Cybercriminals are increasingly outwitting law-enforcement agencies, as the arrest rate is falling, according to Kaspersky boss Eugene Kaspersky,

“There was 2.5 times more malicious code in 2006 than in 2005, and the trend is continuing in 2007,” he said, on a visit to the UK. “But while there are more bad guys, less people are getting arrested. There’s been no breaking news for 2 years. They’ve all been arrested – now the bad guys behave in the shadow...little noise, but a lot of money.”

Cybercriminals have new techniques, including the use of “human proxies,” individuals who receive and pass on money gleaned from Internet crime, said the Kaspersky founder, in London to address the Infosecurity show.

“There’s no way to track the criminals. As soon as police track [human proxies] down, the gang breaks the chain and starts a new one.”

One of the biggest hurdles facing law-enforcement agencies is that Internet crime is increasingly a global business, and while police in various countries have made progress in cross-border relations, the various levels of bureaucracy in different countries often slows down attempts to track down those behind web scams.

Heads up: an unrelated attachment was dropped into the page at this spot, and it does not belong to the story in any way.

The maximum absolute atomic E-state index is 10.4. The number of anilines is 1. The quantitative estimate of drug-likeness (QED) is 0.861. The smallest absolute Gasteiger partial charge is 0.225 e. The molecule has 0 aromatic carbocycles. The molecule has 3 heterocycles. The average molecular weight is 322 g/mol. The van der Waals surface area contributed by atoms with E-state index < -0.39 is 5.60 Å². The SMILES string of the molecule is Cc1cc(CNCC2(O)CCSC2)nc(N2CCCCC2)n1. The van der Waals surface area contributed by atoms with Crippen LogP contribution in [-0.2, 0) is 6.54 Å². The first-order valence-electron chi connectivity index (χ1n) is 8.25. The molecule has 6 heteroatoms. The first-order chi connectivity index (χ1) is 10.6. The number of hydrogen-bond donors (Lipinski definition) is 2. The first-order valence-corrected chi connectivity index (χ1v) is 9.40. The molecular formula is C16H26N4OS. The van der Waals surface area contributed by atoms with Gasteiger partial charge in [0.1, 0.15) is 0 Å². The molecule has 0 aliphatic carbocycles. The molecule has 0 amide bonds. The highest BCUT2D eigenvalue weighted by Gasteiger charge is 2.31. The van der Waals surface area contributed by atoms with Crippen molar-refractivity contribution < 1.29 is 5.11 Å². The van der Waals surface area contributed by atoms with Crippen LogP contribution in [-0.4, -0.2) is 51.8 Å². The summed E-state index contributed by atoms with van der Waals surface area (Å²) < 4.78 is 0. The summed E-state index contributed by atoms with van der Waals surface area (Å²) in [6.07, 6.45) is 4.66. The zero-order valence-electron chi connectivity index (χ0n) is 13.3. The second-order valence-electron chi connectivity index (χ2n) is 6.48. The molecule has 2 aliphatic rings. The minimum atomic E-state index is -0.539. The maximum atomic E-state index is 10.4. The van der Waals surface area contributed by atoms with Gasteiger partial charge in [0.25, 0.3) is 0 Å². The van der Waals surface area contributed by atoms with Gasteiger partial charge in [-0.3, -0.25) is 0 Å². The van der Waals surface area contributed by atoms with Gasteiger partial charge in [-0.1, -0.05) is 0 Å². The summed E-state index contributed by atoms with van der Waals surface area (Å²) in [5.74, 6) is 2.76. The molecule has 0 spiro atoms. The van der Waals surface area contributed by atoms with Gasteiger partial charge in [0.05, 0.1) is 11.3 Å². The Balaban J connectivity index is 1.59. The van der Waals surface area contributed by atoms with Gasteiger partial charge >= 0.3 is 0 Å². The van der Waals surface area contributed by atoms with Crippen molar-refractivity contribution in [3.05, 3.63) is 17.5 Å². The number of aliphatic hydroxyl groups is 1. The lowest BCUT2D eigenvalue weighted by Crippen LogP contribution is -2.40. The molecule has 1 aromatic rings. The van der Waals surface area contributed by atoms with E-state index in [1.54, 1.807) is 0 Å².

“The victim may be in the UK, but the originator is elsewhere and you have to speak to various law-enforcement agencies in various countries, and some are better than others,” said Kaspersky. “If I was a hacker I’d love to have a proxy sever in Iran,” he added.

The Far East will provide the biggest threat over the next few years, according to Kaspersky. He had just visited China, where he claims his company is selling 5,000 security software products each day. “China will grow as a threat – this year there will be more Internet users in China than in the US. China will be number one as a maker of technology and number one in crimeware,” he said.

Other surveys agree that China is a global spyware hub, but Sophos has reported that China is cleaning up its spam problem.